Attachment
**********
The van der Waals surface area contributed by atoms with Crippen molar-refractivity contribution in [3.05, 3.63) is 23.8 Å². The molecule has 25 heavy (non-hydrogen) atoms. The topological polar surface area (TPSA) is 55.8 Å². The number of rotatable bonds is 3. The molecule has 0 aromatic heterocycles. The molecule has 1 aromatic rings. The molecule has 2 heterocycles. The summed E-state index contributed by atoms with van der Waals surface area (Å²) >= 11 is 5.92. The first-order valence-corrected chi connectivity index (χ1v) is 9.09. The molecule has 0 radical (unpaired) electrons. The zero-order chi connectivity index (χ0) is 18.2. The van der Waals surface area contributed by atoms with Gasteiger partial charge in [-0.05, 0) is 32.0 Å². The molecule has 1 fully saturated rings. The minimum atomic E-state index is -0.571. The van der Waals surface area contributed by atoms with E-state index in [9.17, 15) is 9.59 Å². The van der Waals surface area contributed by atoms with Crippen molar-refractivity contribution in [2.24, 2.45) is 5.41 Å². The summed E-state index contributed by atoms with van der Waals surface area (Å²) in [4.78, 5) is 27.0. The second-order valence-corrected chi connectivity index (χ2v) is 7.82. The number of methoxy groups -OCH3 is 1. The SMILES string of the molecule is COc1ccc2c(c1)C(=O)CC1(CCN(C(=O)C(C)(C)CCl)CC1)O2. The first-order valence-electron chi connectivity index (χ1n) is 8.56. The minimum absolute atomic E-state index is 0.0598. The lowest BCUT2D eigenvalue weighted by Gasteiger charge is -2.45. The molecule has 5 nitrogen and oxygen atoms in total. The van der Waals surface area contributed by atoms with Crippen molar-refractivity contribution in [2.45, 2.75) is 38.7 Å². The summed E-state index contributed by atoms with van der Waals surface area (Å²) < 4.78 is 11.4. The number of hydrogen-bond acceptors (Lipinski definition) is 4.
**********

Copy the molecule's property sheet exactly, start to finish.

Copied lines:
The van der Waals surface area contributed by atoms with Crippen molar-refractivity contribution in [3.05, 3.63) is 23.8 Å². The molecule has 25 heavy (non-hydrogen) atoms. The topological polar surface area (TPSA) is 55.8 Å². The number of rotatable bonds is 3. The molecule has 0 aromatic heterocycles. The molecule has 1 aromatic rings. The molecule has 2 heterocycles. The summed E-state index contributed by atoms with van der Waals surface area (Å²) >= 11 is 5.92. The first-order valence-corrected chi connectivity index (χ1v) is 9.09. The molecule has 0 radical (unpaired) electrons. The zero-order chi connectivity index (χ0) is 18.2. The van der Waals surface area contributed by atoms with Gasteiger partial charge in [-0.05, 0) is 32.0 Å². The molecule has 1 fully saturated rings. The minimum atomic E-state index is -0.571. The van der Waals surface area contributed by atoms with E-state index in [9.17, 15) is 9.59 Å². The van der Waals surface area contributed by atoms with Crippen molar-refractivity contribution in [2.24, 2.45) is 5.41 Å². The summed E-state index contributed by atoms with van der Waals surface area (Å²) in [4.78, 5) is 27.0. The second-order valence-corrected chi connectivity index (χ2v) is 7.82. The number of methoxy groups -OCH3 is 1. The SMILES string of the molecule is COc1ccc2c(c1)C(=O)CC1(CCN(C(=O)C(C)(C)CCl)CC1)O2. The first-order valence-electron chi connectivity index (χ1n) is 8.56. The minimum absolute atomic E-state index is 0.0598. The lowest BCUT2D eigenvalue weighted by Gasteiger charge is -2.45. The molecule has 5 nitrogen and oxygen atoms in total. The van der Waals surface area contributed by atoms with Crippen molar-refractivity contribution in [2.45, 2.75) is 38.7 Å². The summed E-state index contributed by atoms with van der Waals surface area (Å²) < 4.78 is 11.4. The number of hydrogen-bond acceptors (Lipinski definition) is 4.